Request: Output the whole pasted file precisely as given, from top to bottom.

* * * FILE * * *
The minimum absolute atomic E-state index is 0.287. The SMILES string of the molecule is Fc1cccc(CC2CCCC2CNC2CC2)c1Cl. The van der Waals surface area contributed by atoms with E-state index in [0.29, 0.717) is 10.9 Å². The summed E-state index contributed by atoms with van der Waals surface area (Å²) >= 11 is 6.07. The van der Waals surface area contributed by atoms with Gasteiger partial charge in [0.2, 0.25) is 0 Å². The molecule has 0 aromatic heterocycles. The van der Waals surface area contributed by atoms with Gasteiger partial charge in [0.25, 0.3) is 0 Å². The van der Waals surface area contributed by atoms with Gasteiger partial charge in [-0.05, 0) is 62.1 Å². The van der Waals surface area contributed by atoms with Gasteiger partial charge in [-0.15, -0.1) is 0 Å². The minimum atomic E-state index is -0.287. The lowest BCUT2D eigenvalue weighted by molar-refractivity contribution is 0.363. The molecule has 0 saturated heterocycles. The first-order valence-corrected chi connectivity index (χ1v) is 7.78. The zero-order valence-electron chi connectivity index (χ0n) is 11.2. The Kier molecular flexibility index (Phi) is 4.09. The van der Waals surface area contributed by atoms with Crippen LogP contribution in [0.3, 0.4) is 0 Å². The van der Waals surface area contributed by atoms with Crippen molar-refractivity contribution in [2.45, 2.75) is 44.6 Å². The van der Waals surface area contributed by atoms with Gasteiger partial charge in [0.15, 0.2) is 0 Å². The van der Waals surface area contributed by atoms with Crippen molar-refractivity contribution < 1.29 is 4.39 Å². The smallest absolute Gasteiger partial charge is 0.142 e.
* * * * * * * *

The minimum absolute atomic E-state index is 0.287. The SMILES string of the molecule is Fc1cccc(CC2CCCC2CNC2CC2)c1Cl. The van der Waals surface area contributed by atoms with E-state index in [0.29, 0.717) is 10.9 Å². The summed E-state index contributed by atoms with van der Waals surface area (Å²) >= 11 is 6.07. The van der Waals surface area contributed by atoms with Gasteiger partial charge in [0.2, 0.25) is 0 Å². The molecule has 0 aromatic heterocycles. The van der Waals surface area contributed by atoms with Gasteiger partial charge in [0.25, 0.3) is 0 Å². The van der Waals surface area contributed by atoms with Gasteiger partial charge in [-0.05, 0) is 62.1 Å². The van der Waals surface area contributed by atoms with Gasteiger partial charge in [-0.15, -0.1) is 0 Å². The minimum atomic E-state index is -0.287. The lowest BCUT2D eigenvalue weighted by molar-refractivity contribution is 0.363. The molecule has 0 saturated heterocycles. The first-order valence-corrected chi connectivity index (χ1v) is 7.78. The zero-order valence-electron chi connectivity index (χ0n) is 11.2. The Kier molecular flexibility index (Phi) is 4.09. The van der Waals surface area contributed by atoms with Crippen LogP contribution in [0.3, 0.4) is 0 Å². The van der Waals surface area contributed by atoms with Crippen molar-refractivity contribution in [2.45, 2.75) is 44.6 Å². The van der Waals surface area contributed by atoms with Gasteiger partial charge in [0.15, 0.2) is 0 Å². The van der Waals surface area contributed by atoms with Crippen molar-refractivity contribution < 1.29 is 4.39 Å². The smallest absolute Gasteiger partial charge is 0.142 e.